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Murine terminal deoxynucleotidyl transferase: cellular distribution and response to cortisone

Kung, Patrick C. and Silverstone, Allen E. and McCaffrey, Ronald P. and Baltimore, David (1975) Murine terminal deoxynucleotidyl transferase: cellular distribution and response to cortisone. Journal of Experimental Medicine, 141 (4). pp. 855-865. ISSN 0022-1007. PMCID PMC2189756. doi:10.1084/jem.141.4.855.

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The mouse thymus contains two forms of terminal deoxynucleotidyl transferase (TdT) which are distinguishable by the salt concentration necessary to elute them from a phosphocellulose column, by their distrubtion among the thymocyte subpopulations, and by their sensitivity to cortisone treatment. In the whole thymus the later eluting peak (peak II) is the predominant one with about 3-10% of the total activity appearing in peak I. Both peak I and peak II activities are most sensitively assayed by the polymerization of dGMP onto an oligo(dA) primer. The minor population of thymocytes which is less dense and cortisone-resistant contains a higher specific activity of peak I TdT. The majority of TdT activity is, however, found in the major population of thymocytes which occurs in the center region of a bovine serum albumin gradient and is cortisone-sensitive. A very low level of an activity indistinguishable from peak II TdT activity is also detected in the mouse bone marrow. Other tissues, such as spleen, liver, heart, and brain lack detectable amounts of TdT activity.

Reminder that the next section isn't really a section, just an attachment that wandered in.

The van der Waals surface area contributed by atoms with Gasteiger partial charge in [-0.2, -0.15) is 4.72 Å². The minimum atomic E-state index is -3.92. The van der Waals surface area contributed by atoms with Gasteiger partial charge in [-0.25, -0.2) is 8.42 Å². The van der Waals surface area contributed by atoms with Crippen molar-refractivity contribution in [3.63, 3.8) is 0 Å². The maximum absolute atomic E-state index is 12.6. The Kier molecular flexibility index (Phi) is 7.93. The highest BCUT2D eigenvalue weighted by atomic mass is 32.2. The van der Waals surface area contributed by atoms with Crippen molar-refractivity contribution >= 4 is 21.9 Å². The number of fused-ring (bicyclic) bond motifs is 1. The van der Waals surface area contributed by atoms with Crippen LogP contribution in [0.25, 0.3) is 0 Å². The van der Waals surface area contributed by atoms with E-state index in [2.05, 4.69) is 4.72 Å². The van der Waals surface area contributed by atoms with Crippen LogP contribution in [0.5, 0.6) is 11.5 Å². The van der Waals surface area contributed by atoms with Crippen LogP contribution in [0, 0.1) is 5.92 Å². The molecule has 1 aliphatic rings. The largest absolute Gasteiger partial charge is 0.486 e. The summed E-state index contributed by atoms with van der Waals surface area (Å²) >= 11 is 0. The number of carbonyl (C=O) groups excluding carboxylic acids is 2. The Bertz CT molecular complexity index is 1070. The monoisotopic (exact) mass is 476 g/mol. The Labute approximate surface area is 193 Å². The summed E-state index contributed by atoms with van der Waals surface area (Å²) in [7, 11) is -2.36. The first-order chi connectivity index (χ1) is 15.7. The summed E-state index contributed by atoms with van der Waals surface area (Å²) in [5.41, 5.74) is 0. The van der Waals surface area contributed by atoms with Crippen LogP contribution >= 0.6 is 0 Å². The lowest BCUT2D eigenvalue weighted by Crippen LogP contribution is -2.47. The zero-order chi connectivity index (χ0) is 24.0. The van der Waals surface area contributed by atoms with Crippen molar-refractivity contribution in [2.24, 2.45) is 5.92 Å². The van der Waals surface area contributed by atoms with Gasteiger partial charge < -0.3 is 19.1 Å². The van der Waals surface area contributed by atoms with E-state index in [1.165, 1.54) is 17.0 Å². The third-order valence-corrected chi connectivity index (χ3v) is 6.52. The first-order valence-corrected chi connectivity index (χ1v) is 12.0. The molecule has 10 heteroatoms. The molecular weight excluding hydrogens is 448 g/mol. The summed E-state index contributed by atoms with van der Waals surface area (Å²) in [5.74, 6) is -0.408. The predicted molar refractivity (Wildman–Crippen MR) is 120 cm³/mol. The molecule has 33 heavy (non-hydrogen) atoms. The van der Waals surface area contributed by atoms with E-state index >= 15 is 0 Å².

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URLURL TypeDescription CentralArticle
Baltimore, David0000-0001-8723-8190
Additional Information:© 1975 by Rockefeller University Press. Received for publication 23 December 1974. We are very grateful to Dr. Robertson Parkman for his advice on the use of bovine serum albumin gradients, and to Thomas A. Harrison and Donna F. Smoler for their valuable technical assistance. Supported by a contract from the Virus Cancer Program of the National Cancer Institute and grant no. CA-14051 from the National Institutes of Health. Presented in part at the 14th Annual Meeting of the American Society for Cell Biology, San Diego, Calif., November 1974. [P.C.K. was a] Postdoctoral fellow of the Jane Coffin Childs Fund for Medical Research. [A.E.S. was a] Postdoctoral fellow of the Massachusetts Division of the American Cancer Society. [D.B. was an] American Cancer Society Professor of Microbiology.
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Jane Coffin Childs Memorial Fund for Medical ResearchUNSPECIFIED
American Cancer Society, Massachusetts DivisionUNSPECIFIED
Issue or Number:4
PubMed Central ID:PMC2189756
Record Number:CaltechAUTHORS:KUNjem75
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Usage Policy:No commercial reproduction, distribution, display or performance rights in this work are provided.
ID Code:10301
Deposited By: Archive Administrator
Deposited On:22 Apr 2008
Last Modified:08 Nov 2021 21:06

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